In our first two reports on this deadly weather phenomena of windshear, we examined the threats it has to aircraft, the dangers, and ways to be more aware of its presence. In this article, we examine some strategies pilots can use to avoid the deadly effects of windshear as part of our series on weather.
Some of our material is also covered in our Commercial Pilot Ground School Course. All of our courses, just like our blog posts, are very practical to pilots. We don’t just teach theory, we teach you how to apply it to your every day training to help you be a safer pilot, a smarter pilot, and one who can avoid windshear accidents.
Cockpit Preparation – Departure Briefing
Flight crew should consider all available windshear-awareness items and assess the conditions for a safe take-of based on the most recent weather reports and forecast, visual observations and crew experience with the airport environment and the prevailing weather conditions. A delayed takeoff should be considered as warranted until conditions improve.
Windshear on Takeoff Suspected
If you suspect windshear conditions, the flight crew should:
- Consider delaying the takeoff.
- Select the most favourable runway considering the location of the likely wind shear downburst
- Use the weather radar before commencing the takeoff roll to ensure that the flight path is clear of hazard areas.
- Select the normal takeoff power
- Closely monitor the airspeed and speed trend during the takeoff roll to detect any evidence of wind shear.
Before conducting an approach in forecast or suspected windshear conditions, the flight crew should:
- Consider delaying the approach and landing until conditions improve or divert to a suitable airport. Especially if reported via PIREPS or low level windshear alert system.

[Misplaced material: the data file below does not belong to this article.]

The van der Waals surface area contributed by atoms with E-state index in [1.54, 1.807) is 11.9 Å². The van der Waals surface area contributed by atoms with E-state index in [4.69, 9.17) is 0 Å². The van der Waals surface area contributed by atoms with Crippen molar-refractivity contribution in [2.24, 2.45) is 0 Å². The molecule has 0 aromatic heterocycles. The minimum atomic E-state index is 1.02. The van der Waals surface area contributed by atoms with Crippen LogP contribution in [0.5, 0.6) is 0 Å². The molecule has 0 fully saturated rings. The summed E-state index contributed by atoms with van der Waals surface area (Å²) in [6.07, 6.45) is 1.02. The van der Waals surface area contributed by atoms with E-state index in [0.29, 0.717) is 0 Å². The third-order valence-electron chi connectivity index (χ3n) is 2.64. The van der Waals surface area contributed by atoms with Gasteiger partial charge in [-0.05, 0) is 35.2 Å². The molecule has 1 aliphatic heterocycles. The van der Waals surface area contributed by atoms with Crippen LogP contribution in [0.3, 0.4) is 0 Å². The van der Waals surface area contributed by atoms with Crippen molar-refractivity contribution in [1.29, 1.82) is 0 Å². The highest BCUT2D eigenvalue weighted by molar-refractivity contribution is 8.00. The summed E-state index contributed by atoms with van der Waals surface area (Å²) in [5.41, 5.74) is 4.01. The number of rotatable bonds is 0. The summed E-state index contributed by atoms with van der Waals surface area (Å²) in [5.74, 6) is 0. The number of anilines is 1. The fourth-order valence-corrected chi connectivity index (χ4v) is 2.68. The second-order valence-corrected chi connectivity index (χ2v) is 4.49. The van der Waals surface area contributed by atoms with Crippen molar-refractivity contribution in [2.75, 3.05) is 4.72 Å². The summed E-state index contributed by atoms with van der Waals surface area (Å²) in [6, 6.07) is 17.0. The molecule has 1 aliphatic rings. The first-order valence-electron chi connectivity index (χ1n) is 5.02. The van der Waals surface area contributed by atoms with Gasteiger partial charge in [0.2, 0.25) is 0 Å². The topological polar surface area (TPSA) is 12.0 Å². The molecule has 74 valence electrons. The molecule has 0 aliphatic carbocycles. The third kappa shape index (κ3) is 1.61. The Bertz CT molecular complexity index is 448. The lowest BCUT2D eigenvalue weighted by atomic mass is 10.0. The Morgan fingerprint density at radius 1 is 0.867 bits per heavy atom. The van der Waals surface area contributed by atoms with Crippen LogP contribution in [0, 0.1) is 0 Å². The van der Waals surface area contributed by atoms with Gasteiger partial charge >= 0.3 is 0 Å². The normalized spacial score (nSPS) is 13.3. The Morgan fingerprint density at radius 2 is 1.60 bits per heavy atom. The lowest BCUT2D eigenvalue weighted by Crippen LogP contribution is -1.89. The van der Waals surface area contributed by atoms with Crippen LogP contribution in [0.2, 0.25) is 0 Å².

- Assess the conditions for a safe approach and landing based on the points listed above.
- Select the most favourable runway considering the location of possible wind shear and runway approach aids
- Use the WX Radar (or predictive wind shear system as available) to ensure the flight path is clear of hazard areas
- Select less than full flaps for landing and adjust the final approach speed accordingly
- If an ILS is available, engage the autopilot for a more accurate approach tracking
- If gusty conditions are expected, increase Vref.
- Compare headwind and tailwind components aloft and the surface wind to assess the potential and likely degree of vertical wind shear.
- Closely monitor the airspeed, trend and ground speed during the approach to detect any evidence of imminent windshear. Minimum ground speed and level of energy should be maintained to ensure proper thrust management.
Factors Affecting Windshear Awareness
- Aircraft Equipment: Absence of reactive or predictive systems
- Airport equipment: Absence of low-level windshear alert system or Terminal Doppler Weather Radar (TDWR)
- Training: Absence of wind shear awareness program or simulator training for wind shear recovery
- SOPs: Inadequate briefings, inadequate monitoring of flight parameter and incorrect use of automation
- Human Factors and CRM: Absence of cross check, inadequate back-up and callouts, and fatigue
- SOPs Should emphasize the following wind shear awareness items.
- Wind shear awareness and avoidance
- Takeoff/departure and approach/go around briefings
- Approach hazards awareness
Wind shear recognition:
- Task sharing for effective cross-check and back-up, particularly for excessive parameter deviations
- Energy management during approach
- Elements of a stabilized approach
Wind shear recovery and escape procedures
- Readiness and commitment to respond to a reactive or predictive wind shear advisory or warning as available
2. Pilot Reports
- In all cases after an encounter, it is important you make a detailed report to ATC in increase other aircraft’s crew awareness. The report should contain the words “pilot report,” intensity and vertical and horizontal position
- The wind shear recovery/escape procedure should be trained in a full-flight simulator using realistic wind shear profiles recorded during actual encounters.
Transport Canada has published an advisory circular which discusses the approach and landing during convective weather conditions. Inside, a lot of material discusses similar topics which we have discussed here.